Hackers Take TripAdvisor Data for a Ride: Some Member Emails Stolen

TripAdvisor's website has been hacked and an unknown number of member emails have been stolen, according to Steve Kaufer, CEO of the the popular travel information and review site.

"This past weekend we discovered that an unauthorized third party had stolen part of TripAdvisor's member email list," Kaufer said in an email to TripAdvisor members. "We've confirmed the source of the vulnerability and shut it down. We're taking this incident very seriously and are actively pursuing the matter with law enforcement."Kaufer's email said only "a portion" of all member email addresses were stolen, and no member passwords were compromised. His email also contained a link to an FAQ page for more information on the incident, but in response to a question about the actual number of hijacked emails, the answer said only, "It affected a portion of our membership."

When asked how many member emails were hacked, TripAdvisor spokesman Brooke Ferencsik told Consumer Ally that because the incident remains under investigation, "we have no additional information to share at this time."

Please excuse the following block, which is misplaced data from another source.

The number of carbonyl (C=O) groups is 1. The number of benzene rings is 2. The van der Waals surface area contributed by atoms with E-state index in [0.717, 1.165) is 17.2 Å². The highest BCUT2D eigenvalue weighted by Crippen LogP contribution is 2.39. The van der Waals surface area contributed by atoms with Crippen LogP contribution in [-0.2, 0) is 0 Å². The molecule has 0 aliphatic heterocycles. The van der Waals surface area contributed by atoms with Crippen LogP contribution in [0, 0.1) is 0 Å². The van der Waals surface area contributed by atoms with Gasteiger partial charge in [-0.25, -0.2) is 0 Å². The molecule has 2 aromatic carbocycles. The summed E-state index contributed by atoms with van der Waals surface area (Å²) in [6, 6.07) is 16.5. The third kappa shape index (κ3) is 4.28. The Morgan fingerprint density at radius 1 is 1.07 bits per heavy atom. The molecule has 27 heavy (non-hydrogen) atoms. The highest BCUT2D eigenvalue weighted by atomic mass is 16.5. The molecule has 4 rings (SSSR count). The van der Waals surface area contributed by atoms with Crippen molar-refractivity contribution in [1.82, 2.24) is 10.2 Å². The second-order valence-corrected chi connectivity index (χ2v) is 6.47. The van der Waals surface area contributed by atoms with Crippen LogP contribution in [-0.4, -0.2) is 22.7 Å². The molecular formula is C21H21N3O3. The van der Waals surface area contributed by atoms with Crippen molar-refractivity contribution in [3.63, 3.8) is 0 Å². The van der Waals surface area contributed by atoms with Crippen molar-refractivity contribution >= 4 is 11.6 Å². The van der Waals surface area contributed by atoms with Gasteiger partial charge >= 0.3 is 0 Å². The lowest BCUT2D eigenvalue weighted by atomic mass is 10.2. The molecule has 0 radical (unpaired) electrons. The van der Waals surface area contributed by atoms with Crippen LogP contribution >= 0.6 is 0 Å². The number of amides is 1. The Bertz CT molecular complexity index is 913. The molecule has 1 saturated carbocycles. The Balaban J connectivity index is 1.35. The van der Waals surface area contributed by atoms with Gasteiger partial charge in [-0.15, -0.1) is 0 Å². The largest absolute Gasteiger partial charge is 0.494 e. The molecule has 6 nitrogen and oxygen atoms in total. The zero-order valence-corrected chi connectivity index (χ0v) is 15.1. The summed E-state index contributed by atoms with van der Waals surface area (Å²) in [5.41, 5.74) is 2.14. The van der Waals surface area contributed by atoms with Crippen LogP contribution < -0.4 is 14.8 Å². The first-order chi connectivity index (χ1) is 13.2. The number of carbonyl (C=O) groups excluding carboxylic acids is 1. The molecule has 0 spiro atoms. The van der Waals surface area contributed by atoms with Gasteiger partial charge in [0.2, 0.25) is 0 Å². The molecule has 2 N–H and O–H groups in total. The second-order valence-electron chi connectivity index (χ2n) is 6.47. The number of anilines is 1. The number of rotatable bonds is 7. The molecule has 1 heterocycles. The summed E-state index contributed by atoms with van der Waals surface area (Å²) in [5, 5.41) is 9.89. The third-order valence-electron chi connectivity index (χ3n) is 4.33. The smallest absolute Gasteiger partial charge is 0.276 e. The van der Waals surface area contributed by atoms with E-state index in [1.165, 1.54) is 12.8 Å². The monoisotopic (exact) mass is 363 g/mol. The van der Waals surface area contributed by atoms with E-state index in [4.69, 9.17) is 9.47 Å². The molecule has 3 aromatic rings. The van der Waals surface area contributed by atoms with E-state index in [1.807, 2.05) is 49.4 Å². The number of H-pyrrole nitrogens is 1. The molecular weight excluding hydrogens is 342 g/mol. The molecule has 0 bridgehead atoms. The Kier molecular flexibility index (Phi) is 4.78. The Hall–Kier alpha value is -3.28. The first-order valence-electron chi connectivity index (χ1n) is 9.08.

TripAdvisor boasts 20 million members, and every one of them has been sent the Kaufer email. In it, he apologized to TripAdvisor members and assured those whose emails were compromised that the worst-case scenario only involved the possibility of them receiving spam email.

He also noted TripAdvisor doesn't collect members' credit card or financial information, and never sells or rents information about its members.

The FAQ page, however, did warn TripAdvisor members that while most spam is harmless, it can also be used to steal personal and financial information via phishing scams, and advised members to:
  • Avoid opening suspicious or unsolicited emails.
  • Never respond to spam or click any links.
  • Avoid giving personal or financial information in an email, especially credit card information, bank account information, passwords and ID numbers. The site says it will never ask for your password or sensitive personal information over email.
The FAQ page also warned users to be on the lookout for spam "red flags," including unknown senders, misspellings or grammatical errors, requests for money or help and suspicious website addresses.

Although data theft is becoming increasingly common, Kaufer said, TripAdvisor takes it seriously, and the FAQ page promised the company would take additional steps to prevent the repeat of any further security breaches.

"We are also are implementing additional security precautions to help prevent another incident in the future."
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